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Award recognizes Catherine Grimes as outstanding faculty member
Catherine Leimkuhler Grimes

​Catherine Leimkuhler Grimes, this year's Mangone Scholar, has been recognized as an outstanding researcher, teacher and mentor.

Catherine Leimkuhler Grimes, assistant professor of chemistry and biochemistry at the University of Delaware, has been selected by the University’s Francis Alison Society to receive the 2017 Gerard J. Mangone Young Scholars Award.

The award recognizes promising and accomplished young faculty. The recipient is chosen by fellow faculty members who have received the Francis Alison Award, the University’s highest competitive faculty honor.

Grimes — who conducts research on bacteria, the immune system and chronic inflammatory diseases such as asthma and Crohn’s — was nominated by Brian Bahnson, professor and chair of the Department of Chemistry and Biochemistry.

Bahnson described Grimes as “an exceptional researcher, mentor and teacher” who has won wide acclaim for her work.

“Moreover, her passion for science fuels the education of our students, who benefit from her knowledge and enthusiasm,” he said.

Bahnson cited Grimes’ “dynamic and exciting research program” that, he said, is strongly multidisciplinary and has substantial potential applications to developing new approaches to treating diseases.

Her team’s research has led to numerous publications, including a recent paper published in Nature Communications. Bahnson attached a copy of that paper to his nomination, saying the work on cell wall remodeling demonstrates that she “can join a group of diverse students and collaborators to develop meaningful tools to answer important questions in biology.”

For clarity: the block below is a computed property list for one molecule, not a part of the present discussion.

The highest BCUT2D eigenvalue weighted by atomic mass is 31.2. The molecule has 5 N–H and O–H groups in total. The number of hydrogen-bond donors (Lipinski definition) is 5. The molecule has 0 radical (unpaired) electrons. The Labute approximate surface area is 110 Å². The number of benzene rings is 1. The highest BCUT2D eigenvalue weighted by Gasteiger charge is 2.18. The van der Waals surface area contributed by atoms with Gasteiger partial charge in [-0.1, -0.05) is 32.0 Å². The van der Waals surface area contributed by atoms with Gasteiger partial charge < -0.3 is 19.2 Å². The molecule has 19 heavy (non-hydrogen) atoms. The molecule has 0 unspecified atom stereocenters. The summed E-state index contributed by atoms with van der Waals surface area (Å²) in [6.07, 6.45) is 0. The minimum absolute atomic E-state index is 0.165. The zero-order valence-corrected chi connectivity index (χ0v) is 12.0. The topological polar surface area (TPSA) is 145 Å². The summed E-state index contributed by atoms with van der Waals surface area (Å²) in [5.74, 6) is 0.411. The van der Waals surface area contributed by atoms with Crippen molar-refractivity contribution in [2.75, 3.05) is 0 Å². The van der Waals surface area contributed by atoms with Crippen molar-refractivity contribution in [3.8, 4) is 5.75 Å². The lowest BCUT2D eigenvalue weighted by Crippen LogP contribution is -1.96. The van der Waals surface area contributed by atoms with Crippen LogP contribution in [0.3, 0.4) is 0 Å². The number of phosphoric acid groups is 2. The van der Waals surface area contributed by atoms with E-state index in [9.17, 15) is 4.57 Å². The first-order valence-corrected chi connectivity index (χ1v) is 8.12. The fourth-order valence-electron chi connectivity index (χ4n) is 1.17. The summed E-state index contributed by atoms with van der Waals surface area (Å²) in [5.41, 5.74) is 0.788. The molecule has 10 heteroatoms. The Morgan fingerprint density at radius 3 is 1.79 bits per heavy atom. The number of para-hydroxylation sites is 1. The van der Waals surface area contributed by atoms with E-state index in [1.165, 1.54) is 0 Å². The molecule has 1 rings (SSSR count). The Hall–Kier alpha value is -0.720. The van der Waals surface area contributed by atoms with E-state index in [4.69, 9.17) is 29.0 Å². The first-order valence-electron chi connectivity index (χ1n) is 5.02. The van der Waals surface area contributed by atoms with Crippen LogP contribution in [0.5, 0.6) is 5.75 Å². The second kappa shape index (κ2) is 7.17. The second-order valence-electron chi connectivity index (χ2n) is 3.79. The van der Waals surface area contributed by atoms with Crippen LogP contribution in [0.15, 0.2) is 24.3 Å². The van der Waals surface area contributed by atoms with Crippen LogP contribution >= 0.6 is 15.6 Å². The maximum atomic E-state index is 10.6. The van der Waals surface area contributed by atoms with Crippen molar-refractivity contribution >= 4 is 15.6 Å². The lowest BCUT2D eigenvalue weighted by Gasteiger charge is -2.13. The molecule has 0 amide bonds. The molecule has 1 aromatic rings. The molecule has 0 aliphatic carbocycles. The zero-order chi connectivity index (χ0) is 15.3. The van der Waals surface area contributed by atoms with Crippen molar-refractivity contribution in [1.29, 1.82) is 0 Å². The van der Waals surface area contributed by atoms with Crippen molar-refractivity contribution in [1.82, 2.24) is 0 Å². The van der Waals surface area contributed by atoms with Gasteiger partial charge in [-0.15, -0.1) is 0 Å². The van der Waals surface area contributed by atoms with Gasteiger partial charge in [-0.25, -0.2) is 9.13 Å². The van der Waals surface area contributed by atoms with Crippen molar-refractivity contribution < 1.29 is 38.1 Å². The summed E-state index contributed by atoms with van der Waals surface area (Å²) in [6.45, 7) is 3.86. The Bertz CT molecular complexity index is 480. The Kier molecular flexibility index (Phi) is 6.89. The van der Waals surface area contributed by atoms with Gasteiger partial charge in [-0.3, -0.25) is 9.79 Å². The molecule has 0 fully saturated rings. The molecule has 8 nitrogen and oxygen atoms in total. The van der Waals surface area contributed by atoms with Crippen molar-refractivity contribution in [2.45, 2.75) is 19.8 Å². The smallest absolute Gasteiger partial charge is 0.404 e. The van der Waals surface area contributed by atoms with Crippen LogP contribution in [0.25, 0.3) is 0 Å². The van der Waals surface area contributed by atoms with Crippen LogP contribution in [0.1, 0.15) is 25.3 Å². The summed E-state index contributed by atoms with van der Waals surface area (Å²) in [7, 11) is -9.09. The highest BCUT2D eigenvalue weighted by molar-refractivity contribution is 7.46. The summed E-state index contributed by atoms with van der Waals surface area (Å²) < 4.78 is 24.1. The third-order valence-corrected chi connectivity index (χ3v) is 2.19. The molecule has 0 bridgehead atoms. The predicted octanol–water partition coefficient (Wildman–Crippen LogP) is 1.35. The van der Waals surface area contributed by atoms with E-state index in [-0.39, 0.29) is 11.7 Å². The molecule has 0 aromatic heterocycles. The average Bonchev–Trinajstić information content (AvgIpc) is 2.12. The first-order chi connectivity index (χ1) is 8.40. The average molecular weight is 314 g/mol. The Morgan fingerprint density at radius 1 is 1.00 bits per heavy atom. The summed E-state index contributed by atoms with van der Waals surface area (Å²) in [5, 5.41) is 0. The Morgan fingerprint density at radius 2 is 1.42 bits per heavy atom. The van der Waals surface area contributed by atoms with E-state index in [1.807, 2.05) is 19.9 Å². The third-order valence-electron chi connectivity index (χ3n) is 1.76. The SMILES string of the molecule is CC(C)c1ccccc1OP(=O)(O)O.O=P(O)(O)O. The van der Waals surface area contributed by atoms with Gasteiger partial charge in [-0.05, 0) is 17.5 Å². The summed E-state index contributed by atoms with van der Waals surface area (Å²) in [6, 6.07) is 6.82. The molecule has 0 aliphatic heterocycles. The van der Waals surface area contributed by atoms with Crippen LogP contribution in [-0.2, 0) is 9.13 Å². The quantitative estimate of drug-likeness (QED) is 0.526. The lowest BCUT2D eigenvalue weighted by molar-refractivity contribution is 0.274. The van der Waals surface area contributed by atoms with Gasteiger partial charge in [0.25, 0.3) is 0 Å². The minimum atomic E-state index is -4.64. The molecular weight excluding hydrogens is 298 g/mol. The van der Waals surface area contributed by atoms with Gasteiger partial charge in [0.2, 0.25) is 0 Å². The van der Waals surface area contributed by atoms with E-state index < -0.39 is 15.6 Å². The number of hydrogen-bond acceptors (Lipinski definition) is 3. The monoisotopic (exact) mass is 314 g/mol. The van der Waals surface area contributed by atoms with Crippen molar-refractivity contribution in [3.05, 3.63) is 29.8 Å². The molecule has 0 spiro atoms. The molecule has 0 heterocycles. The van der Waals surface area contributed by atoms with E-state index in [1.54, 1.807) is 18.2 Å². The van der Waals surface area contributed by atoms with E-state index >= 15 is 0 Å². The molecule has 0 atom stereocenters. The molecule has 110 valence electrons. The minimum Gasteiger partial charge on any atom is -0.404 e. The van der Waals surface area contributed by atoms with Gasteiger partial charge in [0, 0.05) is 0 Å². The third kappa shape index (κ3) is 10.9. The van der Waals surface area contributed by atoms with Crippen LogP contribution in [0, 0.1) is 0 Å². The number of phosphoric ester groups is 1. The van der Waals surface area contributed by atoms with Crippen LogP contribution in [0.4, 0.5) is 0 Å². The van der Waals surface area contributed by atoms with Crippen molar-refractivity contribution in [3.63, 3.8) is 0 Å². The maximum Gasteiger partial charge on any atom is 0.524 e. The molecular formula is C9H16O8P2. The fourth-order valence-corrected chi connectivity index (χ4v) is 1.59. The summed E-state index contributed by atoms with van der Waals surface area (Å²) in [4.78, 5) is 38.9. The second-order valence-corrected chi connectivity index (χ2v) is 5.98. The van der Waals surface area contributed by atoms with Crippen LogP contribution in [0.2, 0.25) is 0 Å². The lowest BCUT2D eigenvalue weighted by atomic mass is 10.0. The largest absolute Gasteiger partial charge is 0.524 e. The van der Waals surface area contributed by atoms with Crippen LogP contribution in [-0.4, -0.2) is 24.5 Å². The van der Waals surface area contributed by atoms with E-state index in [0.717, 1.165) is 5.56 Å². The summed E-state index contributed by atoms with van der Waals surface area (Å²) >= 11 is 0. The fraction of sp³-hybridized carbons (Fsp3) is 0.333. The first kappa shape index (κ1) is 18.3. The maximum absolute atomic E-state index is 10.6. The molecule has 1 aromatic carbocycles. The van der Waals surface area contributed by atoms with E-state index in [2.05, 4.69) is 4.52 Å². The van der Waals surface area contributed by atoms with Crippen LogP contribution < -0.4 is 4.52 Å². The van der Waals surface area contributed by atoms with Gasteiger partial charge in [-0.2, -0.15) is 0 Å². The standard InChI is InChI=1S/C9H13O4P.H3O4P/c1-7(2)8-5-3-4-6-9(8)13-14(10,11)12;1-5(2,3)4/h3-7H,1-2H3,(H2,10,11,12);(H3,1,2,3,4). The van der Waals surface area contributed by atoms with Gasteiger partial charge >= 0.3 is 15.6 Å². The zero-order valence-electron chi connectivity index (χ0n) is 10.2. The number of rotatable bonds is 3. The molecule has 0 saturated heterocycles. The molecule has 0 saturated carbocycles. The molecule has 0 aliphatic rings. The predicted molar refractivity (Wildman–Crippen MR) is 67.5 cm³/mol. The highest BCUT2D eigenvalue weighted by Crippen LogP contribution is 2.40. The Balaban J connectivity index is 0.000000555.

Her team is now collaborating on that project with researchers at the Fred Hutch Cancer Center in Seattle and the University of Massachusetts, Amherst.

Grimes was named a Pew Scholar in the Biomedical Sciences by The Pew Charitable Trusts in 2014 and won the Cottrell Scholar Award in 2015 and the National Science Foundation’s Faculty Early Career Development Award in 2016. This year, she received a Sloan Research Fellowship in February and an American Chemical Society Infectious Disease Young Investigator Award in August. 

In addition to conducting research, Grimes has mentored 21 undergraduate students in her lab and has worked closely with Hal White, now professor emeritus of chemistry and biochemistry, to develop an introduction to biochemistry course that uses problem-based learning instructional methods.

Grimes earned her doctorate in chemistry from Harvard University in 2006 and then worked there and at Massachusetts General Hospital as a Cancer Research Institute postdoctoral fellow until 2011, when she joined the UD faculty.

About the Mangone Award

The Mangone Young Scholars Award is named in honor of the late Gerard J. Mangone, who joined the UD faculty in 1972 and created the UD Center for the Study of Marine Policy, renamed in his honor in 2003.

Dr. Mangone, University Research Professor in the College of Earth, Ocean and Environment, received the Francis Alison Award in 1983. In 2010, he received an honorary degree from UD. He died on July 27, 2011.

Article by Ann Manser; photo by Evan Krape

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Catherine Leimkuhler Grimes, assistant professor of chemistry and biochemistry, has been selected to receive UD's 2017 Gerard J. Mangone Young Scholars Award.

​Catherine Leimkuhler Grimes, assistant professor of chemistry and biochemistry, will receive UD's 2017 Mangone Young Scholars Award.

10/30/2017
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